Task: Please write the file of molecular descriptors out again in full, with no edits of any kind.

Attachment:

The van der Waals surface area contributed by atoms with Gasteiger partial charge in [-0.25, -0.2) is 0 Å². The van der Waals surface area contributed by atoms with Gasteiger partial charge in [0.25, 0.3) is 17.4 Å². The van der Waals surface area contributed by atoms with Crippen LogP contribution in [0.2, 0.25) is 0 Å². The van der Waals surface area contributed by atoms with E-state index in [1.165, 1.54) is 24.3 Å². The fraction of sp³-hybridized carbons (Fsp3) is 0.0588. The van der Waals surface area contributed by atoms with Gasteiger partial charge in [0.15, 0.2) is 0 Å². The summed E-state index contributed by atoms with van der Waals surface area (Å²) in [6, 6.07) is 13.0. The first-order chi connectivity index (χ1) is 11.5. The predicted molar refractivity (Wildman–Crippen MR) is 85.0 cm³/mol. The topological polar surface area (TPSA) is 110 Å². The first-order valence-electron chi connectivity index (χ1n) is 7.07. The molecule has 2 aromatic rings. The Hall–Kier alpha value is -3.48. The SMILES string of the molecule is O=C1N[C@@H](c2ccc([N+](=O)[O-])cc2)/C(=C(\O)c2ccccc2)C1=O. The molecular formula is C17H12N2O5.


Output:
The van der Waals surface area contributed by atoms with Gasteiger partial charge in [-0.25, -0.2) is 0 Å². The van der Waals surface area contributed by atoms with Gasteiger partial charge in [0.25, 0.3) is 17.4 Å². The van der Waals surface area contributed by atoms with Crippen LogP contribution in [0.2, 0.25) is 0 Å². The van der Waals surface area contributed by atoms with E-state index in [1.165, 1.54) is 24.3 Å². The fraction of sp³-hybridized carbons (Fsp3) is 0.0588. The van der Waals surface area contributed by atoms with Gasteiger partial charge in [0.15, 0.2) is 0 Å². The summed E-state index contributed by atoms with van der Waals surface area (Å²) in [6, 6.07) is 13.0. The first-order chi connectivity index (χ1) is 11.5. The predicted molar refractivity (Wildman–Crippen MR) is 85.0 cm³/mol. The topological polar surface area (TPSA) is 110 Å². The first-order valence-electron chi connectivity index (χ1n) is 7.07. The molecule has 2 aromatic rings. The Hall–Kier alpha value is -3.48. The SMILES string of the molecule is O=C1N[C@@H](c2ccc([N+](=O)[O-])cc2)/C(=C(\O)c2ccccc2)C1=O. The molecular formula is C17H12N2O5.